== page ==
Peculiar names found in the Indexes

It only remains in conclusion to refer to some peculiar names, many of them the names of local patron saints, which are liable to be mis-spelt, or otherwise metamorphosed, so as to be thrown out of their proper place in the Indexes. Thus, the name “Ailbe,” the patron saint of Emly diocese, has been found in the forms, “Elli,” and “Elly,” as well as in its proper form “Ailbe.”

Two cases recently came under notice in Kilrush Union where the Christian name “Sinon” was given to males. This name is taken from the name of a local saint—St. Senan—and has been met with also in the forms “Senan” and “Synan.”

The name “Gourney” for a female was entered in the Register Book of Deaths for Ardrahan District, in Gort Union, County Galway. In reply to a query, the Registrar stated—

“This is the only Christian name I could obtain for this woman, after a considerable amount of trouble. It is pronounced ‘Gurney,’ but I believe it is spelt with an ‘o.’ It is a very uncommon name, but on inquiry I found that St. Gourney is considered the patron saint of a locality not far from here.” This name has been reported from Kinvarra District (Gort Union), as “Gurney.”

The names “Gillan,” “Geelan,” and “Keelan,” have been reported by the Superintendent Registrar at Mohill, as forms of the name “Kilian,’ from St. Kilian.

The various forms “Cairn,” “Cairan,” “Kiaran,” “Keiran,” “Kieran,” and “Kyran,” which occur in many parts of Ireland, and are derived from the names of local saints, are very liable to cause confusion in searching. They are sometimes found under the letter “C” and sometimes under the letter “K.” Several Registrars report their use under both initial letters in the same locality.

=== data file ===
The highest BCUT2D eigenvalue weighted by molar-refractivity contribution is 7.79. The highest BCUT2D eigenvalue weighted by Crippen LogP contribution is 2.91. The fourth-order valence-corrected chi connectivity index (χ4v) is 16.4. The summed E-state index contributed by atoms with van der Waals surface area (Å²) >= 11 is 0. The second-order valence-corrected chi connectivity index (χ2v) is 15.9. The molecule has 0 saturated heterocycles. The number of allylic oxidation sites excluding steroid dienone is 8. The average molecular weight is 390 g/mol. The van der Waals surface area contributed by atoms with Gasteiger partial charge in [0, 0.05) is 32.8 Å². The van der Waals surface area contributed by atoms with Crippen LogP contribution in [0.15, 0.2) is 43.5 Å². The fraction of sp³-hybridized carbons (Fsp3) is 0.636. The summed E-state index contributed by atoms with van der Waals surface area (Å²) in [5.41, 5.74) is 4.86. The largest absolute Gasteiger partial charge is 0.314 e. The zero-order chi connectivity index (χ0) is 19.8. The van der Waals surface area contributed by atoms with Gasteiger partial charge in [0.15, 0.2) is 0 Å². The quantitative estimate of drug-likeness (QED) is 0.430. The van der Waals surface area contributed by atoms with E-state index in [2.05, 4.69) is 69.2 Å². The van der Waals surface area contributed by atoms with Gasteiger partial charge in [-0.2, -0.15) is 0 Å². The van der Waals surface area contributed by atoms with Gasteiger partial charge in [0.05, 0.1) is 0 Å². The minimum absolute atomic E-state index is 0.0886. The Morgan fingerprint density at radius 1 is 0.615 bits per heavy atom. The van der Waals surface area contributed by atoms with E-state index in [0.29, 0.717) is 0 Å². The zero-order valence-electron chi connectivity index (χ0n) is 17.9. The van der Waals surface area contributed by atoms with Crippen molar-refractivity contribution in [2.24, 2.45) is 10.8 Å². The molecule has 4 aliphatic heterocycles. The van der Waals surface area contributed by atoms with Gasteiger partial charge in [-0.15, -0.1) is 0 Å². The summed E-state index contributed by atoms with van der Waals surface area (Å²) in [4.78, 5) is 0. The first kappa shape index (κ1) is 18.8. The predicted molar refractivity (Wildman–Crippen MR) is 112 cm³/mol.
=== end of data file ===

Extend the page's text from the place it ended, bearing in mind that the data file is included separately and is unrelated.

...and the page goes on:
Two entries of birth came under observation in which the name of the child in one and the name of the father in the other were given as “Maur.” It was supposed that this was an error in copying for “Maurice,” and the Registrar was asked for an explanation. In reply he stated—

“Maur, for all I can find out, may be an abbreviation of ‘Maurice,’ but in this town (Rush), they are looked upon as entirely distinct. Rush, being a fishing village, it was dedicated to St. Maur, who is the patron saint of the place.”

The Registrar adds that St Maur is the original of the name ‘Seymour,’ and it might readily assume that form as a Christian name.

A Registrar reports—

“Some years ago a man gave me ‘Eden’ (pronouncing ‘E’ like the long English ‘A’) as the name of his daughter. I told him I knew no such name. He rather indignantly asked me did I never hear of the Garden of Eden, and said he called her after that.”

In this case had the Registrar entered the name as pronounced by the informant it would have appeared in the Index as ‘Adan’ or ‘Aidan,’ a well-known male name, and thus, probably, altogether escaped observation.

Other peculiar names have been found, such as “Kado,” “Gamuel,” “Dill” (in various districts in County Donegal), and “Elan,” for males; also “Coosey,” and “Afric” (in various parts of Donegal), for females. As, however, such names, if correctly written, do not affect searches, it is unnecessary to refer further to them.